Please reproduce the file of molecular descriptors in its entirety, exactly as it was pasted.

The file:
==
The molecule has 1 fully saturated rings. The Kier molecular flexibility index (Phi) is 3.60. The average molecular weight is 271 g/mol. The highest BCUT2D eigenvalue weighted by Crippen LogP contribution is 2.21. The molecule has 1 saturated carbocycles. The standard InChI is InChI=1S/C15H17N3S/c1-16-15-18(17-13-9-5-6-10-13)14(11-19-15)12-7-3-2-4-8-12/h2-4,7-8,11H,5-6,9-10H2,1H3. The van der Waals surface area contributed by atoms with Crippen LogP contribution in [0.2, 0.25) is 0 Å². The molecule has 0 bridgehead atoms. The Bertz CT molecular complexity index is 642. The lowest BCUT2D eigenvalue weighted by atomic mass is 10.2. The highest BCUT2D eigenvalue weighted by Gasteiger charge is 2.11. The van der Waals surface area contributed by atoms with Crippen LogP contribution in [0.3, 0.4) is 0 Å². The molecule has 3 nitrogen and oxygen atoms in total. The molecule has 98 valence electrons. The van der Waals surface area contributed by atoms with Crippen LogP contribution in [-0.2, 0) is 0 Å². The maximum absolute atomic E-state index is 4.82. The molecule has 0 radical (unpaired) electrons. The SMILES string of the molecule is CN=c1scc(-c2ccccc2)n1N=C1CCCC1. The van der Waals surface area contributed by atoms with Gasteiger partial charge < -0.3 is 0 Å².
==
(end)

The molecule has 1 fully saturated rings. The Kier molecular flexibility index (Phi) is 3.60. The average molecular weight is 271 g/mol. The highest BCUT2D eigenvalue weighted by Crippen LogP contribution is 2.21. The molecule has 1 saturated carbocycles. The standard InChI is InChI=1S/C15H17N3S/c1-16-15-18(17-13-9-5-6-10-13)14(11-19-15)12-7-3-2-4-8-12/h2-4,7-8,11H,5-6,9-10H2,1H3. The van der Waals surface area contributed by atoms with Crippen LogP contribution in [0.2, 0.25) is 0 Å². The molecule has 0 bridgehead atoms. The Bertz CT molecular complexity index is 642. The lowest BCUT2D eigenvalue weighted by atomic mass is 10.2. The highest BCUT2D eigenvalue weighted by Gasteiger charge is 2.11. The van der Waals surface area contributed by atoms with Crippen LogP contribution in [0.3, 0.4) is 0 Å². The molecule has 3 nitrogen and oxygen atoms in total. The molecule has 98 valence electrons. The van der Waals surface area contributed by atoms with Crippen LogP contribution in [-0.2, 0) is 0 Å². The maximum absolute atomic E-state index is 4.82. The molecule has 0 radical (unpaired) electrons. The SMILES string of the molecule is CN=c1scc(-c2ccccc2)n1N=C1CCCC1. The van der Waals surface area contributed by atoms with Gasteiger partial charge < -0.3 is 0 Å².